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Pittsburgh Riverhounds

View From The Booth: Time is now to capture hearts and minds

Maybe someday it’ll just be about winning for this franchise, but we’re not there yet. 

The crowd at Highmark Stadium on May 30 got two looks at Joe Holland. - ED THOMPSON

View From The Booth: Time is now to capture hearts and minds

Editor’s note: Riverhounds play-by-play broadcaster Matt Gajtka brings his perspective on the team throughout the season in his weekly ‘View From The Booth’ column.

For Pittsburgh Riverhounds SC, there will be no U.S. Open Cup matchup against a Major League Soccer team this year.

There will be no madcap 6-5 victories, either, if the early results of the Bob Lilley era are any indication.

What there will be, for the first time in three years, are meaningful matches throughout the United Soccer League season for the Riverhounds.

As I wrote last week in my maiden column here, these Hounds certainly appear to be the real deal through approximately a third of the season. Is a contending team enough to get more seats filled at Highmark Stadium and more brains hooked on the Beautiful Game this summer?

To be painfully honest, I’m not sure.

I’ve been officially affiliated with this club for three years and I’ve attended Hounds matches dating back to the 2000 season, when home was Bethel Park High School. It’s amazing, but nearly two decades later, I’m still internally debating whether Pittsburgh’s local club will ever truly insert itself into the local pro sports conversation.

It’s happened for short spells, most notably during the 2015 season, when a tight U.S. Open Cup showdown against D.C. United hinted at all that soccer could be in Pittsburgh. Furthermore, Rob Vincent and Kevin Kerr were working their attack magic all year, too, boosting a playoff-bound Hounds team that spent most of the year as the USL’s highest-scoring squad.

This year’s team could be even better, since it’s operating with a foundation of defending that this franchise has probably never seen … certainly not in the Highmark Stadium era. Even after taking last weekend off, the Hounds are still tied for second in the 33-team league with seven clean sheets; they are first in goals conceded, with seven allowed in 12 matches.

That’s a formula for success, even though the 5-1-6 Hounds have too often come up a little short at the finishing end.

“Even in training, it’s hard to play against the defense we have,” forward Christiano François told Hounds host Haley Timple at training this week. “Our defense has been good this year because our coach is a very defensive coach.”

But, after watching closely during this still-young season, I feel that to label the Hounds as some shut-it-down outfit determined to win one-nil at home and draw nil-nil on the road isn’t accurate.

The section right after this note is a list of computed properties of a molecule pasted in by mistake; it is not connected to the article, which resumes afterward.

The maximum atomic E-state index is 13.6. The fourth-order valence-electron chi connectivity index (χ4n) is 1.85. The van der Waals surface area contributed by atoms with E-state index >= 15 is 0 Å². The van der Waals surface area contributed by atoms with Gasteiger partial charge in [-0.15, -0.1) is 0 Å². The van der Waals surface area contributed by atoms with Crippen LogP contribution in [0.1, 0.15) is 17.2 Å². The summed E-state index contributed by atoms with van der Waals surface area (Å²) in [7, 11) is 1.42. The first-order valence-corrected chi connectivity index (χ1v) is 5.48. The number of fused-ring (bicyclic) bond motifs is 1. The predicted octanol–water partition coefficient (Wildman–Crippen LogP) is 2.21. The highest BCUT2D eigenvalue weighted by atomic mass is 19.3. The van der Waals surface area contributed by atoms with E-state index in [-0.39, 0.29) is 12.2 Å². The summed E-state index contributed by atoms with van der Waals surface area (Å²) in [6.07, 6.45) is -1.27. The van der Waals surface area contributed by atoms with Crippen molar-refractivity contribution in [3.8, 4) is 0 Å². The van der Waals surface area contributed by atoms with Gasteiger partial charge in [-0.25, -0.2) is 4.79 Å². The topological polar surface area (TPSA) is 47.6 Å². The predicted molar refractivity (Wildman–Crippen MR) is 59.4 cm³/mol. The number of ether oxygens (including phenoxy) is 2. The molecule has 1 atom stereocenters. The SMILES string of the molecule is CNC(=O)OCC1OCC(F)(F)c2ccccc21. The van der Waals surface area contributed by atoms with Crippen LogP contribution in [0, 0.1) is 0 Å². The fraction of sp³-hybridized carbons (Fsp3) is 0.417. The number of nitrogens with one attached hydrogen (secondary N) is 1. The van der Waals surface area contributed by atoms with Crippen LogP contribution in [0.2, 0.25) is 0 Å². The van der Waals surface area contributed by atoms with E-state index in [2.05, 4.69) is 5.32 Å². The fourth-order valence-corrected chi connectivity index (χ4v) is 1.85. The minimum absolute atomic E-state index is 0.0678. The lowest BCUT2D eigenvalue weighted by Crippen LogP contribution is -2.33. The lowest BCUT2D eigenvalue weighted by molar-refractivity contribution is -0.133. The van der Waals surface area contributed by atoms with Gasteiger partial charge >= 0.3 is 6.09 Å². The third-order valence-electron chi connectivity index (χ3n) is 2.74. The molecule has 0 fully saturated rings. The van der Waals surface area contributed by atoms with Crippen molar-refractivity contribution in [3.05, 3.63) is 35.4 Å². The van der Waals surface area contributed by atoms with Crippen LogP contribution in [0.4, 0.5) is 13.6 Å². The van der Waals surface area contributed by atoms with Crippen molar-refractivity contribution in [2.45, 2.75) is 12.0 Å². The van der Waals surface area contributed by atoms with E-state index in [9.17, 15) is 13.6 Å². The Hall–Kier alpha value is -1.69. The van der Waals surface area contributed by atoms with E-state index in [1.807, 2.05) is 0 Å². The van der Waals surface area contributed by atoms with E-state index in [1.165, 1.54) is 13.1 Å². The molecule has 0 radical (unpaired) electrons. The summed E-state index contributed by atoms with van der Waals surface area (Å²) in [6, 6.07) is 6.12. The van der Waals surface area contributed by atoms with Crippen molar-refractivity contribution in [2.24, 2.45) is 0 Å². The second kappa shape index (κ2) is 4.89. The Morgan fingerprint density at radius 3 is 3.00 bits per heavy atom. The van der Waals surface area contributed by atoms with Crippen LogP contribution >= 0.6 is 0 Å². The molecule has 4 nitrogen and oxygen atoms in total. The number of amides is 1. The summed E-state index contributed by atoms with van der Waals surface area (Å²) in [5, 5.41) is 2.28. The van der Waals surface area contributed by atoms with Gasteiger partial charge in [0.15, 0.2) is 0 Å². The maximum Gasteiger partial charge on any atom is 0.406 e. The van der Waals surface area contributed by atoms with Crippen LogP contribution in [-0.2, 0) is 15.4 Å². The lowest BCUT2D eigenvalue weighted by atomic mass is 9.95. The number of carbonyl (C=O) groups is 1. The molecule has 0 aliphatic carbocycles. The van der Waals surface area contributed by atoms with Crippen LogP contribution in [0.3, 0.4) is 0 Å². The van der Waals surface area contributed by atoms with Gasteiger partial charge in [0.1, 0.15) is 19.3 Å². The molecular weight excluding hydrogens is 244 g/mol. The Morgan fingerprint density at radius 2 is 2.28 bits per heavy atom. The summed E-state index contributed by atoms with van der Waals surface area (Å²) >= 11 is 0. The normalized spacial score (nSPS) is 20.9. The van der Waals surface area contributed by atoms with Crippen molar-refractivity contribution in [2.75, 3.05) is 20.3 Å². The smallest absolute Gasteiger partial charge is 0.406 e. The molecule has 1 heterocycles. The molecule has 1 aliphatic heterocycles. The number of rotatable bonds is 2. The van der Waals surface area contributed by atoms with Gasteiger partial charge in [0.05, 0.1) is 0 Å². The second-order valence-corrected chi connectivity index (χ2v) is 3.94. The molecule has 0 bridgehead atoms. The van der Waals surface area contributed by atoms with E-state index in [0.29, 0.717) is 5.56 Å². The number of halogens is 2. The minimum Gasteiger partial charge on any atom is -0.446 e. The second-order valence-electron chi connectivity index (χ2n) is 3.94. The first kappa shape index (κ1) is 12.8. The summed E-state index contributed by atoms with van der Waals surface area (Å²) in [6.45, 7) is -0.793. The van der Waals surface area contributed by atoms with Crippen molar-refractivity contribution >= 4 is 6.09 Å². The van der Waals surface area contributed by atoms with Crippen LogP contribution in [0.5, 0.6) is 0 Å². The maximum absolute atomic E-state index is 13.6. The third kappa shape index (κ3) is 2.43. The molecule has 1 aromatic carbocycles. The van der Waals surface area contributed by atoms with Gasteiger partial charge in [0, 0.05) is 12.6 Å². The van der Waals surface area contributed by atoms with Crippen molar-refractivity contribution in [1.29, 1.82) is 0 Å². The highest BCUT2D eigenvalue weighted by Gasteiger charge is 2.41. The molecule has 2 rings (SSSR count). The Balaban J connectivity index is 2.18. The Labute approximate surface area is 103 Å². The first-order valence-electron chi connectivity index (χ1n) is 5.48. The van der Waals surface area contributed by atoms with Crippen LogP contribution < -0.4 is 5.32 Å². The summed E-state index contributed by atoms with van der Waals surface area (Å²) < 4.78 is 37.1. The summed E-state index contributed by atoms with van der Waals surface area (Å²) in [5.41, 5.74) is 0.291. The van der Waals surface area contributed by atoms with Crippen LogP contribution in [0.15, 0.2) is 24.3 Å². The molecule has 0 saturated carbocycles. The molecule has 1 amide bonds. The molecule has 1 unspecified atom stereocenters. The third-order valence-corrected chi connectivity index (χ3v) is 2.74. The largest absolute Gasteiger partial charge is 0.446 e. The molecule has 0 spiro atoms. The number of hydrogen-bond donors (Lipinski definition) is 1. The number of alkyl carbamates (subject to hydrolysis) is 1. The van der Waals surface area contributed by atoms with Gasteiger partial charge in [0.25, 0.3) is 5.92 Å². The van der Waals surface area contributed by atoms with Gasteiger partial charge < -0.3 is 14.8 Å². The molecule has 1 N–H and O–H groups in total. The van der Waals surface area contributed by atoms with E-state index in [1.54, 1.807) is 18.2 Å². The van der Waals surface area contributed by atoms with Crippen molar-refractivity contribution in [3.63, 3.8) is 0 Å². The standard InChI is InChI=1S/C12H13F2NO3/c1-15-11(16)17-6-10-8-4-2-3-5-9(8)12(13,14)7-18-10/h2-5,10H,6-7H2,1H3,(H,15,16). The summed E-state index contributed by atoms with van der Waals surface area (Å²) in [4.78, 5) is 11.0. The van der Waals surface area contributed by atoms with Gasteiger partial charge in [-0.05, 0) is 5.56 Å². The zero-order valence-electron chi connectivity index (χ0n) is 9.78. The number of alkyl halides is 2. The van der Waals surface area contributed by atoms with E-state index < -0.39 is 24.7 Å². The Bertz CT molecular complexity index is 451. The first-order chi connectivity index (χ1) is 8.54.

Don’t let this team’s lack of quality around the opposing goal fool you into thinking Lilley has had his Hounds on leashes. Yes, there have been a few dull moments to go with the four(!) 0-0 ties, but there have been chances for a attacking group still looking for some confidence at the moment of truth.

And, as that overturned Neco Brett game-winner from May 26 against Penn FC demonstrated, a little luck would help, too:

Pump a few more goals in the net and this year’s brand of soccer is a much easier sell that it is if you simply looked at the 12 final scores. If you actually watch the games, you know LilleyBall is anything but passive.

Listen to wingback Jordan Dover describe the Hounds’ approach to the game and see if that sounds boring.

“Just trying to get pressure on the ball whenever we can, so they have a hard time connecting passes,” Dover said. “Try to get on top of them (defensively), counter and get up in the attack whenever possible.”

That high-pressure game will be truly tested this month, starting with a Saturday home meeting with New York Red Bulls II and ending with trips to challenge Charleston Battery and Louisville City FC. This weekend’s visitors sport the top goal total and shot total in the Eastern Conference, so rope-a-dope wouldn’t be wise, anyway.

If Pittsburgh can stay on the attack, it should be a match high in entertainment value for those in the stands. With the World Cup booting the Stanley Cup to the curb, the Pirates sagging in the standings and school out of session, the time is right for the Hounds — and soccer — to grab eyeballs in western Pennsylvania.

Unfortunately, Lilley’s boys have just two home matches in the next five weeks. The moment is theirs for the taking, albeit boiled down to 90 minutes this Saturday and 90 more on the Fourth of July.

You can obviously follow the road matches, but not in the way that major-league sports fans are accustomed to doing. Home results still reign supreme in this league, and the Hounds have been blanked in three of their past four at Station Square.

The pressure is on, gentlemen. Not just to stay near the top of the East standings, but to win hearts and minds, too. Like it or not, that’s the Riverhounds’ reality, as it always has been.

Maybe someday it’ll just be about winning, but we’re not there yet.

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[…] I wrote last week about the need to show off in front of summertime home crowds, so consider Saturday a mission accomplished from that superficial point of view. There were opportunities at both ends, sure, but the Hounds were the better team through the run of play and both strikers converted chances, with Parkes punctuating his headed blast with a signature backflip. […]

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